Wheeze is a common symptom in infancy and is a common cause for both primary care consultations and hospital admission. Beta2-adrenoceptor agonists (b2-agonists) are the most frequently used as bronchodilator but their efficacy is questionable.
To determine the effectiveness of b2-agonist for the treatment of infants with recurrent and persistent wheeze.
Relevant trials were identified using the Cochrane Airways Group database (CENTRAL), Medline and Pubmed. The database search used the following terms: Wheeze or asthma and Infant or Child and Short acting beta-agonist or Salbutamol (variants), Albuterol, Terbutaline (variants), Orciprenaline, Fenoterol
Randomised controlled trials comparing the effect of b2-agonist against placebo in children under 2 years of age who had had two or more previous episodes of wheeze, not related to another form of chronic lung disease.
Eight studies met the criteria for inclusion in this meta-analysis. The studies investigated patients in three settings: at home (3 studies), in hospital (2 studies) and in the pulmonary function laboratory (3 studies). The main outcome measure was change in respiratory rate except for community based studies where symptom scores were used.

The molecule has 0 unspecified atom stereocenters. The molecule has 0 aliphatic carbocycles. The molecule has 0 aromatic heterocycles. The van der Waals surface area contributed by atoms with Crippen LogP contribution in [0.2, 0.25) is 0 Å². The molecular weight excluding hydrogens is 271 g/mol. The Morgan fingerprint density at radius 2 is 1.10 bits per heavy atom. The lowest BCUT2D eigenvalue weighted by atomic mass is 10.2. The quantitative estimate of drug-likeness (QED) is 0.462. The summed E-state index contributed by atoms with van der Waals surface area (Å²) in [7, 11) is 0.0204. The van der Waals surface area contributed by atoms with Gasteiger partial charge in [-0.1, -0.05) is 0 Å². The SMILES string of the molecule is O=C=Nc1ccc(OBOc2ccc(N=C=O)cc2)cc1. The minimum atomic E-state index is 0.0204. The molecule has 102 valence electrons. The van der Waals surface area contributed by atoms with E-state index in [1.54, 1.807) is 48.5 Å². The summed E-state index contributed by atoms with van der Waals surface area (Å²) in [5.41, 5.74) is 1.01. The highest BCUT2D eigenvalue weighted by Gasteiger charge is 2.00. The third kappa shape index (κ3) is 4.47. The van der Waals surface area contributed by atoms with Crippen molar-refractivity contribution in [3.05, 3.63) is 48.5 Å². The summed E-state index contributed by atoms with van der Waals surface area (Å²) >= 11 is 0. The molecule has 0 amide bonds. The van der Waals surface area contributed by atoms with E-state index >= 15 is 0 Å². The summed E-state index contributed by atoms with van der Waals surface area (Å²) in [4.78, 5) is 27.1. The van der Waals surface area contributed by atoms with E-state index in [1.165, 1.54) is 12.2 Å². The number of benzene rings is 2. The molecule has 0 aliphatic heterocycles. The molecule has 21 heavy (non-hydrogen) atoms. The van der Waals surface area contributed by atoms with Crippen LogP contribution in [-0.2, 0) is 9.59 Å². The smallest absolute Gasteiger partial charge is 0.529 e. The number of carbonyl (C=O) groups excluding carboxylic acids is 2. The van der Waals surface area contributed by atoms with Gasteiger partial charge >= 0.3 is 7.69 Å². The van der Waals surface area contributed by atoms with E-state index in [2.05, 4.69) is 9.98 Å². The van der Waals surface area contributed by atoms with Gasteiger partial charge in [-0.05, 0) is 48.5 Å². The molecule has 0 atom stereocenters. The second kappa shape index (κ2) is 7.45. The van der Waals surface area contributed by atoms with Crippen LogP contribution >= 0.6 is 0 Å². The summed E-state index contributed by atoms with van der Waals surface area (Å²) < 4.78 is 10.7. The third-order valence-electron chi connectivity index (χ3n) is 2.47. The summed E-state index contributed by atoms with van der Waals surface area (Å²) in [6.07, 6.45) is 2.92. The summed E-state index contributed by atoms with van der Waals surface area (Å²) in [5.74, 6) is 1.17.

The studies were markedly heterogeneous and between study comparisons were limited. Improvement in respiratory rate, symptom score and oxygen saturation were noted in one study in the emergency department following two salbutamol nebulisers but this had no impact on hospital admission. There was a reduction in bronchial reactivity following salbutamol. There was no significant benefit from taking regular inhaled salbutamol on symptom scores recorded at home.
There is no clear benefit of using b2-agonists in the management of recurrent wheeze in the first two years of life although there is conflicting evidence. At present, further studies should only be performed if the patient group can be clearly defined and there is a suitable outcome parameter capable of measuring a response.